A Look at Native American Symbols


    Angered by the government’s dishonest and unjust policies, some Native American tribes, including bands of Cheyennes, Arapahos, Comanches and Sioux, battled back. As they fought to preserve their lands and their tribes’ survival, over a thousand skirmishes and battles broke out in the West between 1861 and 1891. In an effort to force Native Americans onto the reservations and to end the violence, the U.S. government reacted to these skirmishes with significant military operations. Obviously the U.S. government’s Indian regulations were in need of a change.

     

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    iroquois indian serving union forces in the civil warNative American policy shifted considerably after the Civil War. Reformers believed that the scheme of pushing Native Americans onto reservations was far too severe even while industrialists, who were concerned with their land and resources, looked at assimilation, the cultural absorption of the American Indians into “white America” as the lone long-term strategy for ensuring Native American survival. In 1871 the government approved a critical law proclaiming that the United States would not deal with Native American tribes as autonomous nations.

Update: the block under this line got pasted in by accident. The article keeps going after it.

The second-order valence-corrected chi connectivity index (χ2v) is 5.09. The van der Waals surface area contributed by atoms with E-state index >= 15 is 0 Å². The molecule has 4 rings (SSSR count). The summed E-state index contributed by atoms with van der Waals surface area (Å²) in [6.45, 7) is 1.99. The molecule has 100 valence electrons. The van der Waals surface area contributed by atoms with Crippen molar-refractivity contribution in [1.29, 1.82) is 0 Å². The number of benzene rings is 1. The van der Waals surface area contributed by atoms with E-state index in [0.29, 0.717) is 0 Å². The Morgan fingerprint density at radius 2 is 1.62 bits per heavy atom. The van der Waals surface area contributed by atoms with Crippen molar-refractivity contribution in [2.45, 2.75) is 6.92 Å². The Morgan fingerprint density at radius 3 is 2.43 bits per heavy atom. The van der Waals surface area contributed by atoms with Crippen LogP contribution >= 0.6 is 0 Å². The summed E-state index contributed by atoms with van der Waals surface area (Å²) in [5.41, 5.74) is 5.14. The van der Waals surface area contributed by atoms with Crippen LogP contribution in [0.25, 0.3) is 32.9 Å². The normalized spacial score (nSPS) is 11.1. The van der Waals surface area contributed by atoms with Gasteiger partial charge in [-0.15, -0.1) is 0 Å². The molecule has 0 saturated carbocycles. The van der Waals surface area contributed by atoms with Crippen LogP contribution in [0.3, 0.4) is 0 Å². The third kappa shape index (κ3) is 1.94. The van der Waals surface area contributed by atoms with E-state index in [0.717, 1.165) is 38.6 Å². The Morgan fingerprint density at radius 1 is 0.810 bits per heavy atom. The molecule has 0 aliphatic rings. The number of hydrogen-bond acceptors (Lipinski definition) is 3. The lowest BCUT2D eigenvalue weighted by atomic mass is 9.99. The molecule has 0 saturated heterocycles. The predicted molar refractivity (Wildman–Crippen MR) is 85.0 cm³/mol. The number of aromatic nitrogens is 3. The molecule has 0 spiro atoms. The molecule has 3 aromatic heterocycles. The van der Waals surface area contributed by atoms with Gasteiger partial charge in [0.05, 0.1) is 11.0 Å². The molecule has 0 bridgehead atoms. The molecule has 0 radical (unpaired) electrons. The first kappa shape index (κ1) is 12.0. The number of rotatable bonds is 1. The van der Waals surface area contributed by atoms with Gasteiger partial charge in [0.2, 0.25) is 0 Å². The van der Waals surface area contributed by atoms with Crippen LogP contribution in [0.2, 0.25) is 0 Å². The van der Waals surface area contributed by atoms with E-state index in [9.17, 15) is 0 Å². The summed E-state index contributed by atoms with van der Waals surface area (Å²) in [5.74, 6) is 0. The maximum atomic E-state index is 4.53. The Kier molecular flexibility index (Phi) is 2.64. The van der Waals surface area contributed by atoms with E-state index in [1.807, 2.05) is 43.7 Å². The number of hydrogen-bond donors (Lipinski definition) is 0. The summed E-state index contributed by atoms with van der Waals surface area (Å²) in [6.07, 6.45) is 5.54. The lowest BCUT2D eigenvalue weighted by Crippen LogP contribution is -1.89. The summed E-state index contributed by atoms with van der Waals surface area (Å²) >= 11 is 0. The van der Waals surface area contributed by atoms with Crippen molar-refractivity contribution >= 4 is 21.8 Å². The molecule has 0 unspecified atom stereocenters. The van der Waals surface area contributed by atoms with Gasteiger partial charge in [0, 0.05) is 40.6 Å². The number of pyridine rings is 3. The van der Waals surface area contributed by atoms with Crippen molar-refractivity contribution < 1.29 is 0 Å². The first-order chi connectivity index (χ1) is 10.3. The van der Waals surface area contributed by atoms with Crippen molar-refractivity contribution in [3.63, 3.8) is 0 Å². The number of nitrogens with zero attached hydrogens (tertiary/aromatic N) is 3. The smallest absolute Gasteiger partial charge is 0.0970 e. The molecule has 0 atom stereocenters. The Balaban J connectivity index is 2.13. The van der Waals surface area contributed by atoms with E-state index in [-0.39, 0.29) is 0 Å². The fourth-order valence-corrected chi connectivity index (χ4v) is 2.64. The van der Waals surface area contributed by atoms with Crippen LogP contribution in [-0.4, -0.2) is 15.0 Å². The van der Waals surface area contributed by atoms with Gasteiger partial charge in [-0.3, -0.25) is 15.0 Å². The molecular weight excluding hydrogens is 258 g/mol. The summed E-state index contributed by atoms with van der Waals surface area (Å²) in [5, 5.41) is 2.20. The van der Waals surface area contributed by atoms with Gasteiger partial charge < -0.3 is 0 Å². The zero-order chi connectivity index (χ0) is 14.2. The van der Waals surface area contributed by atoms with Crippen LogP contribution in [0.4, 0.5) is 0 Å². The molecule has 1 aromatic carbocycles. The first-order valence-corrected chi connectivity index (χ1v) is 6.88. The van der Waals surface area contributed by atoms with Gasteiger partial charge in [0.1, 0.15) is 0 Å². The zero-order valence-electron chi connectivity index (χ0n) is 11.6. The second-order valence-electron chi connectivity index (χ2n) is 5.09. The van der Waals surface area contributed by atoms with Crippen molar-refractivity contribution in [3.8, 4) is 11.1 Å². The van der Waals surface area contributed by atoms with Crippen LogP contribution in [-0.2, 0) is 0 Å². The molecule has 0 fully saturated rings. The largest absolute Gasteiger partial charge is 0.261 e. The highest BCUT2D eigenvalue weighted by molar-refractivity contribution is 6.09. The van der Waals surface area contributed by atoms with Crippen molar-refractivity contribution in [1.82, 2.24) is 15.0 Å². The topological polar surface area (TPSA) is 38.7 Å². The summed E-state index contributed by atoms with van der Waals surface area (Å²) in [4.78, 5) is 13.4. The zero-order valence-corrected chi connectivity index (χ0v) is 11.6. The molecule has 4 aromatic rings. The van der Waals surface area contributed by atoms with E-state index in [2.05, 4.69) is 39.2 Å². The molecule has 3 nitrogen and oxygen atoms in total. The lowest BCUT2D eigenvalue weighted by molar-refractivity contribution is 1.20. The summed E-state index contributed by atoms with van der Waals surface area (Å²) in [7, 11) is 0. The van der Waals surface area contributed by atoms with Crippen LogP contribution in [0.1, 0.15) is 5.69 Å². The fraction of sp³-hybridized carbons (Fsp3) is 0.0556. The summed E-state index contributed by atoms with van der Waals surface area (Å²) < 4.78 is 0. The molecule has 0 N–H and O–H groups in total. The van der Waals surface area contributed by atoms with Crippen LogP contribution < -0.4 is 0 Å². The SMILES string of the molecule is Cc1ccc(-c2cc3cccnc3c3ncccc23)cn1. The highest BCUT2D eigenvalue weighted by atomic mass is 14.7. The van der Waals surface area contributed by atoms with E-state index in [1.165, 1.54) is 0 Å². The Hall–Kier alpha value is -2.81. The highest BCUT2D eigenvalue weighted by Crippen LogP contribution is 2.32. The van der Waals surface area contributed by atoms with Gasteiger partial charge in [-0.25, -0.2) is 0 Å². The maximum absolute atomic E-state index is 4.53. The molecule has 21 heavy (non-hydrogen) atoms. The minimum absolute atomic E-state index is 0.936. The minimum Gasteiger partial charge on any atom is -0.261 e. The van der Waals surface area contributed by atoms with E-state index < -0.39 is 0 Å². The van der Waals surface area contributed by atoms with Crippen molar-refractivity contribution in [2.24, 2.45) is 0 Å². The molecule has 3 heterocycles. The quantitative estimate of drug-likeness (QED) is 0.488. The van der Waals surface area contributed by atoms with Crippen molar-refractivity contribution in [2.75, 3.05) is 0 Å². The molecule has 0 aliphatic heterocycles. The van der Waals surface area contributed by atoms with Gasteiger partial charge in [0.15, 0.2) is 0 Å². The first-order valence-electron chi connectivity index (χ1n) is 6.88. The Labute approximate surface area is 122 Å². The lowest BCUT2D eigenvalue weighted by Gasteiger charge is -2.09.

This legislation signaled a drastic shift in the government’s relationship with the native peoples – Congress now regarded the Native Americans, not as countries outside of its jurisdictional control, but as wards of the government. By making Native Americans wards of the “” government, Congress imagined that it was better to make the policy of assimilation a broadly recognized part of the cultural mainstream of America.

     

    More On American Indian History


    Many U.S. government administrators considered assimilation as the most effective solution to what they viewed as “the Indian problem,” and the only permanent means of protecting U.S. interests in the West and the survival of the American Indians. In order to accomplish this, the government urged Native Americans to relocate out of their established dwellings, move into wooden houses and turn into farmers.

    The federal government passed laws that forced Native Americans to abandon their usual appearance and lifestyle. Some laws outlawed traditional religious practices while others required Indian men to cut their long hair. Agents on more than two-thirds of American Indian reservations founded tribunals to enforce federal regulations that often banned traditional cultural and religious practices.

    To speed up the assimilation process, the government established Indian training centers that tried to quickly and vigorously Americanize Indian children. As per the founder of the Carlisle Indian School in Pennsylvania, the schools were created to “kill the Indian and save the man.” To be able to achieve this objective, the schools required pupils to speak only English, dress in proper American clothing and to replace their Indian names with more “American” ones. These new regulations brought Native Americans closer to the conclusion of their original tribal identity and the start of their life as citizens under the complete control of the U.S. authorities.